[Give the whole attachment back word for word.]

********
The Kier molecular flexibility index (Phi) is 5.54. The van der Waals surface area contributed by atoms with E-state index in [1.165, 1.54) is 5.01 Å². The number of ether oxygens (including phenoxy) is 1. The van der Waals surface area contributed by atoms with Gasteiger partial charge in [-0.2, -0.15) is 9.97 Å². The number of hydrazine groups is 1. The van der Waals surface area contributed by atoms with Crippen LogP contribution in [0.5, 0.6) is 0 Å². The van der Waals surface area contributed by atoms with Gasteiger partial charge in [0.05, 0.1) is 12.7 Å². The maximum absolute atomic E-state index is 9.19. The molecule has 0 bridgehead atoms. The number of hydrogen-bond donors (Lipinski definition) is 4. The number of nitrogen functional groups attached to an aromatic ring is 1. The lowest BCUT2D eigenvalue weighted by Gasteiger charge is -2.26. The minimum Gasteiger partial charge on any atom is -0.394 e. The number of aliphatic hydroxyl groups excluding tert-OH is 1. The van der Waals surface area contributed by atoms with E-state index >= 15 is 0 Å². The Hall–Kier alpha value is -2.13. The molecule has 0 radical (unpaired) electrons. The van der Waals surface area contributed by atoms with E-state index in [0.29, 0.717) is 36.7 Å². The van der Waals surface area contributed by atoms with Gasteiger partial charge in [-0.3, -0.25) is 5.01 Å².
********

The Kier molecular flexibility index (Phi) is 5.54. The van der Waals surface area contributed by atoms with E-state index in [1.165, 1.54) is 5.01 Å². The number of ether oxygens (including phenoxy) is 1. The van der Waals surface area contributed by atoms with Gasteiger partial charge in [-0.2, -0.15) is 9.97 Å². The number of hydrazine groups is 1. The van der Waals surface area contributed by atoms with Crippen LogP contribution in [0.5, 0.6) is 0 Å². The van der Waals surface area contributed by atoms with Gasteiger partial charge in [0.05, 0.1) is 12.7 Å². The maximum absolute atomic E-state index is 9.19. The molecule has 0 bridgehead atoms. The number of hydrogen-bond donors (Lipinski definition) is 4. The number of nitrogen functional groups attached to an aromatic ring is 1. The lowest BCUT2D eigenvalue weighted by Gasteiger charge is -2.26. The minimum Gasteiger partial charge on any atom is -0.394 e. The number of aliphatic hydroxyl groups excluding tert-OH is 1. The van der Waals surface area contributed by atoms with E-state index >= 15 is 0 Å². The Hall–Kier alpha value is -2.13. The molecule has 0 radical (unpaired) electrons. The van der Waals surface area contributed by atoms with E-state index in [0.29, 0.717) is 36.7 Å². The van der Waals surface area contributed by atoms with Gasteiger partial charge in [-0.3, -0.25) is 5.01 Å².